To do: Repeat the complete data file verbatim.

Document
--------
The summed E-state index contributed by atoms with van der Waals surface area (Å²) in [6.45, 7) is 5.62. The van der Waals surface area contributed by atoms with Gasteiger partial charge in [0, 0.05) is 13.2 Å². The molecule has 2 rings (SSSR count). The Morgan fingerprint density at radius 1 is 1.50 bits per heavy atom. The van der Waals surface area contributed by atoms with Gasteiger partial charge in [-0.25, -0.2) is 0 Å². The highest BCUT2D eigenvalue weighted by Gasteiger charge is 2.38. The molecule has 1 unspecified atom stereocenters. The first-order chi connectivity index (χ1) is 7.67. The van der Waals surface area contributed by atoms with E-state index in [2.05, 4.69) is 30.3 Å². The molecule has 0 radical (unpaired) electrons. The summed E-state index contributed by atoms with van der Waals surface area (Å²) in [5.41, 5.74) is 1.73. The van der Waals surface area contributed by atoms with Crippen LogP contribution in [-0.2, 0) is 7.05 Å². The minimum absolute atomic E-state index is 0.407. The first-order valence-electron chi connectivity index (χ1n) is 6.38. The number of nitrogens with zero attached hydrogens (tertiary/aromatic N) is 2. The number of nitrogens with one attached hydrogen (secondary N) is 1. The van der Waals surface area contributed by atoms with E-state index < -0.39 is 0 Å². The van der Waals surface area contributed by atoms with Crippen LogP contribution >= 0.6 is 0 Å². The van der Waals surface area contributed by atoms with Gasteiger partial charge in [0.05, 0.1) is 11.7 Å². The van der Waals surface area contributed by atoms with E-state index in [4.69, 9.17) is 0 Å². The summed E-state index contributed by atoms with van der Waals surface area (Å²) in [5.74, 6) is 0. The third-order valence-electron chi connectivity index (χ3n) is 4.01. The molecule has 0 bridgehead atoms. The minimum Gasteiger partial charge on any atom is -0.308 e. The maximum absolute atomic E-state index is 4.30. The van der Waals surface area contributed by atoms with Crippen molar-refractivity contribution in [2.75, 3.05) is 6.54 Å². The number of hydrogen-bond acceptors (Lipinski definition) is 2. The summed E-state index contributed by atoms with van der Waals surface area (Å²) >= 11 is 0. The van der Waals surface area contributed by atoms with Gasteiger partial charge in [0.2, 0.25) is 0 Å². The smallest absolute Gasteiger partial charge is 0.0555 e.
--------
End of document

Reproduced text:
The summed E-state index contributed by atoms with van der Waals surface area (Å²) in [6.45, 7) is 5.62. The van der Waals surface area contributed by atoms with Gasteiger partial charge in [0, 0.05) is 13.2 Å². The molecule has 2 rings (SSSR count). The Morgan fingerprint density at radius 1 is 1.50 bits per heavy atom. The van der Waals surface area contributed by atoms with Gasteiger partial charge in [-0.25, -0.2) is 0 Å². The highest BCUT2D eigenvalue weighted by Gasteiger charge is 2.38. The molecule has 1 unspecified atom stereocenters. The first-order chi connectivity index (χ1) is 7.67. The van der Waals surface area contributed by atoms with E-state index in [2.05, 4.69) is 30.3 Å². The molecule has 0 radical (unpaired) electrons. The summed E-state index contributed by atoms with van der Waals surface area (Å²) in [5.41, 5.74) is 1.73. The van der Waals surface area contributed by atoms with Crippen LogP contribution in [-0.2, 0) is 7.05 Å². The minimum absolute atomic E-state index is 0.407. The first-order valence-electron chi connectivity index (χ1n) is 6.38. The number of nitrogens with zero attached hydrogens (tertiary/aromatic N) is 2. The number of nitrogens with one attached hydrogen (secondary N) is 1. The van der Waals surface area contributed by atoms with E-state index < -0.39 is 0 Å². The van der Waals surface area contributed by atoms with Crippen LogP contribution >= 0.6 is 0 Å². The van der Waals surface area contributed by atoms with Gasteiger partial charge in [0.05, 0.1) is 11.7 Å². The van der Waals surface area contributed by atoms with E-state index in [4.69, 9.17) is 0 Å². The summed E-state index contributed by atoms with van der Waals surface area (Å²) in [5.74, 6) is 0. The third-order valence-electron chi connectivity index (χ3n) is 4.01. The molecule has 0 bridgehead atoms. The minimum Gasteiger partial charge on any atom is -0.308 e. The maximum absolute atomic E-state index is 4.30. The van der Waals surface area contributed by atoms with Crippen molar-refractivity contribution in [2.75, 3.05) is 6.54 Å². The number of hydrogen-bond acceptors (Lipinski definition) is 2. The summed E-state index contributed by atoms with van der Waals surface area (Å²) >= 11 is 0. The van der Waals surface area contributed by atoms with Gasteiger partial charge in [0.2, 0.25) is 0 Å². The smallest absolute Gasteiger partial charge is 0.0555 e.